"I call for a change in laws that uphold stigma and discrimination, including restrictions on travel for people living with HIV," he said at the opening of a two-day, high-level meeting in the General Assembly on UN targets set in 2001 to roll back the disease worldwide.
"Halting and reversing the spread of AIDS is not only a goal in itself, it is a prerequisite for reaching almost all the others (poverty-reduction Millenium Development Goals by 2015)," he added.
He said that 60 years after the Universal Declaration of Human Rights was adopted, "it is shocking that there should still be discrimination against those at high risk, such as men who have sex with men, or stigma attached to individuals living with HIV."
"I am a person living with HIV, and by revealing my HIV status publicly, I am taking a risk of being banned from entering this country and over 70 other countries around the world," said AIDS activisit Ratri Suryadarma of Indonesia.
A letter signed by 345 non-governmental organizations (NGOs) was sent to leaders and ambassadors of concerned countries to urge them to lift the restrictions.
According to UNAIDS, the global standard-bearer in the fight against HIV, 74 countries are subjecting HIV carriers to restrictive measures, including a mention of the disease on their passports.
Twelve among them -- Armenia, Colombia, Iraq, Oman, Qatar, Russia, Saudi Arabia, Solomon Islands, South Korea, Sudan, the United States and Yemen -- barred entry to HIV carriers, often citing public health concerns and the high cost of treatment.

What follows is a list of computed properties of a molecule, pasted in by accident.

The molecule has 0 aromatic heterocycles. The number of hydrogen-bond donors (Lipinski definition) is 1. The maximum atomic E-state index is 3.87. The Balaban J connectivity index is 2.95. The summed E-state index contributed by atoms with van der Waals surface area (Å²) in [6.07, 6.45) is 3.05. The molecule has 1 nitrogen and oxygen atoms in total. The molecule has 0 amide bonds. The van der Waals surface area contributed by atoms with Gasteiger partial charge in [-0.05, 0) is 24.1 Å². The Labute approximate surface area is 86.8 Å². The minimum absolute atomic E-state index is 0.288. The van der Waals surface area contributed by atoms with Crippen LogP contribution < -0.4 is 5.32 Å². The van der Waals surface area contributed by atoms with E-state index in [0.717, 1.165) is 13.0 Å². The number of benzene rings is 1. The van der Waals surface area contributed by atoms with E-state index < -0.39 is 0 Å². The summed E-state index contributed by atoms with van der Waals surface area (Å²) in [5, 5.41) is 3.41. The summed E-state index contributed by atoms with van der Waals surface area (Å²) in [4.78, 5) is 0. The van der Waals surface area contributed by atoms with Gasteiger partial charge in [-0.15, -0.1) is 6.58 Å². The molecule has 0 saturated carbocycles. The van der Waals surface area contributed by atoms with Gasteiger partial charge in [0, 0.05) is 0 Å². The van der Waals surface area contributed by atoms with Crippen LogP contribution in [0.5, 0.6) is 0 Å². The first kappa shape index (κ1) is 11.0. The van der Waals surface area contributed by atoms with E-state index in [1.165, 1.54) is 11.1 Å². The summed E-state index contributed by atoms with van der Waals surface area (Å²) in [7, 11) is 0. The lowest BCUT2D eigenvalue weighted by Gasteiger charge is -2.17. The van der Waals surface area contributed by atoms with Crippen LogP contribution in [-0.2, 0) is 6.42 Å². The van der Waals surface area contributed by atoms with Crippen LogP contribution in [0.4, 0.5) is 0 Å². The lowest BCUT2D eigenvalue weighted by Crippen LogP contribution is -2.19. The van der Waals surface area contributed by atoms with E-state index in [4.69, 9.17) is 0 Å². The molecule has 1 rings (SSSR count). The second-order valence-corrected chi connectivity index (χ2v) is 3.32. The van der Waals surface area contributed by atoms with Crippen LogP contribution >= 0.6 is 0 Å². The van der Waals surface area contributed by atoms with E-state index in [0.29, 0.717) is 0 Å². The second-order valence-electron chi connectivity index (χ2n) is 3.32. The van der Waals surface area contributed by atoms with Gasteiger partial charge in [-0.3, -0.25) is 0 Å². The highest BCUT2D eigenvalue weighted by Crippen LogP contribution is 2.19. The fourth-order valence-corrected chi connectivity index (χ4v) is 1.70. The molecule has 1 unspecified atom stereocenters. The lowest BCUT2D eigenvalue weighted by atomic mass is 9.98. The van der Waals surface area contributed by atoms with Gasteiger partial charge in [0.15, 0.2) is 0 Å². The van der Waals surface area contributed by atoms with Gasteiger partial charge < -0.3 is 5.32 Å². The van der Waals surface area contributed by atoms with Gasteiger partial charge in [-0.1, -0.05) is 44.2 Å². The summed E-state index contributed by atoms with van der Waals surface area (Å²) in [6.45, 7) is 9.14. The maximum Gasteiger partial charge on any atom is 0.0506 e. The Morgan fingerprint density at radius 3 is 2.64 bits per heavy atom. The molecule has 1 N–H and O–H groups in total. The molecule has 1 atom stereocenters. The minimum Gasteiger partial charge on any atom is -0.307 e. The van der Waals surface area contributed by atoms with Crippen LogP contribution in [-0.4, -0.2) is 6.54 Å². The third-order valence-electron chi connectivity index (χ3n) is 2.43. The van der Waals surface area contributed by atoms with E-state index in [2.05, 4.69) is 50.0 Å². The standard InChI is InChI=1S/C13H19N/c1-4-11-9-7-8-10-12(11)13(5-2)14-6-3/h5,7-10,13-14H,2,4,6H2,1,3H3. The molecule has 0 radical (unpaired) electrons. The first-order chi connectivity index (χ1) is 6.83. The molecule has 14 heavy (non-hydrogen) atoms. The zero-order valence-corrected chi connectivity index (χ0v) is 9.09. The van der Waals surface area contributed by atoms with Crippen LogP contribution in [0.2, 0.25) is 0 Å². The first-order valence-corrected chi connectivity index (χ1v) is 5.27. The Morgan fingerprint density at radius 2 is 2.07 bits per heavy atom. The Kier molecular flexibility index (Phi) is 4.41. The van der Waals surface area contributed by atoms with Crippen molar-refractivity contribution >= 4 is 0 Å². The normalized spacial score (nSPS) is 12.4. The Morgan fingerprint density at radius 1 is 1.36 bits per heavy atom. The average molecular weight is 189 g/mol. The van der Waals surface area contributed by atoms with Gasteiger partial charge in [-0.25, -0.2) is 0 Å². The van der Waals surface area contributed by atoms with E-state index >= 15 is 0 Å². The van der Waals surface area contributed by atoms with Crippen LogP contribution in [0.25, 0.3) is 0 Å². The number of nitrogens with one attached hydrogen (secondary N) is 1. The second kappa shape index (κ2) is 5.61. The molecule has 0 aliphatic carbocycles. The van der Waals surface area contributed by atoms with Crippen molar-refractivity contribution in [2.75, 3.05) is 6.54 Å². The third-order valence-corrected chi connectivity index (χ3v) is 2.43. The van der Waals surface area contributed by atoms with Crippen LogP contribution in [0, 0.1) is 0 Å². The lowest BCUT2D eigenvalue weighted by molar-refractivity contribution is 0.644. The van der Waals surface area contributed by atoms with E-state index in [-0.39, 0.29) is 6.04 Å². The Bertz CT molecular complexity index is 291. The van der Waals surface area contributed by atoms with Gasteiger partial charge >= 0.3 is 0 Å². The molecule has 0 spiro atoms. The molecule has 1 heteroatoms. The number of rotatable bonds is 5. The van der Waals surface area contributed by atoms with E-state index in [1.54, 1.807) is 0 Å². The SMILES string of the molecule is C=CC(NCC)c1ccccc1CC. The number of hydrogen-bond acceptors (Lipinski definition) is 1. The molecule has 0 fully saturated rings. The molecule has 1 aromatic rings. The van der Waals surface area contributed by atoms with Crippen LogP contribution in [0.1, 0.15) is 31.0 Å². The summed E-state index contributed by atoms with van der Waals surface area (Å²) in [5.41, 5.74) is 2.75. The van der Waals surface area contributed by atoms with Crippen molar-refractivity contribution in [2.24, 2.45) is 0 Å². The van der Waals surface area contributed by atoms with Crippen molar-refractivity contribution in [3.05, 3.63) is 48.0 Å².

Innocent Laison, a member of the Senegalese NGO Africaso, denounced such restrictions, pointing that countries which impose them allow their own HIV-infected nationals to go abroad.
Salvadoran President Elias Antonio Saca, who lifted such restrictions in his country four years ago, backed the NGOs' call.
"I appeal to the international community and all governments for the scrapping of walls and barriers which restrict the free movement of people living with HIV," he said.
Meanwhile AIDS expert Anthony Fauci, the head of the US National Institute of Allergy and Infectious Diseases, stressed the importance of prevention and continuing research.
He recalled that AIDS was discovered 27 years ago and that considerable funding was still needed to combat the disease.
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